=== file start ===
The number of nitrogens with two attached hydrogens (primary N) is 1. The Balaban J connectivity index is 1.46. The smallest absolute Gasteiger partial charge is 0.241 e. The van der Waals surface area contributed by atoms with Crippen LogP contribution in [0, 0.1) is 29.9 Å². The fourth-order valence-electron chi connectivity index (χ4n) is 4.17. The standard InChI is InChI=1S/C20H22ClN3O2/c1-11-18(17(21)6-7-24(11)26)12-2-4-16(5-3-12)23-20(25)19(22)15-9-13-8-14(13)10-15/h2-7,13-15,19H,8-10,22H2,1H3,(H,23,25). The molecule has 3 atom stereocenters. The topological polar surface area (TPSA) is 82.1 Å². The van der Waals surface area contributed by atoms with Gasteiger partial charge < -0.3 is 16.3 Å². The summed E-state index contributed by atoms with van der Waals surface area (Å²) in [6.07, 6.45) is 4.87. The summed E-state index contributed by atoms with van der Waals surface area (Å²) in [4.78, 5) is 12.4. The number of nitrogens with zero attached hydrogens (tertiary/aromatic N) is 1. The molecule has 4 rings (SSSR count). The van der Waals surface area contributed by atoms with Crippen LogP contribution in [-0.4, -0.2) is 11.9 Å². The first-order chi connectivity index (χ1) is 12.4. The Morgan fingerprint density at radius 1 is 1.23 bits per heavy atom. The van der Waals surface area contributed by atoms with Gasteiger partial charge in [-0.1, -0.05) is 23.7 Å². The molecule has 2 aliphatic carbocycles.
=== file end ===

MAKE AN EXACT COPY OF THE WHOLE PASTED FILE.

The number of nitrogens with two attached hydrogens (primary N) is 1. The Balaban J connectivity index is 1.46. The smallest absolute Gasteiger partial charge is 0.241 e. The van der Waals surface area contributed by atoms with Crippen LogP contribution in [0, 0.1) is 29.9 Å². The fourth-order valence-electron chi connectivity index (χ4n) is 4.17. The standard InChI is InChI=1S/C20H22ClN3O2/c1-11-18(17(21)6-7-24(11)26)12-2-4-16(5-3-12)23-20(25)19(22)15-9-13-8-14(13)10-15/h2-7,13-15,19H,8-10,22H2,1H3,(H,23,25). The molecule has 3 atom stereocenters. The topological polar surface area (TPSA) is 82.1 Å². The van der Waals surface area contributed by atoms with Gasteiger partial charge < -0.3 is 16.3 Å². The summed E-state index contributed by atoms with van der Waals surface area (Å²) in [6.07, 6.45) is 4.87. The summed E-state index contributed by atoms with van der Waals surface area (Å²) in [4.78, 5) is 12.4. The number of nitrogens with zero attached hydrogens (tertiary/aromatic N) is 1. The molecule has 4 rings (SSSR count). The van der Waals surface area contributed by atoms with Crippen LogP contribution in [-0.4, -0.2) is 11.9 Å². The first-order chi connectivity index (χ1) is 12.4. The Morgan fingerprint density at radius 1 is 1.23 bits per heavy atom. The van der Waals surface area contributed by atoms with Gasteiger partial charge in [-0.1, -0.05) is 23.7 Å². The molecule has 2 aliphatic carbocycles.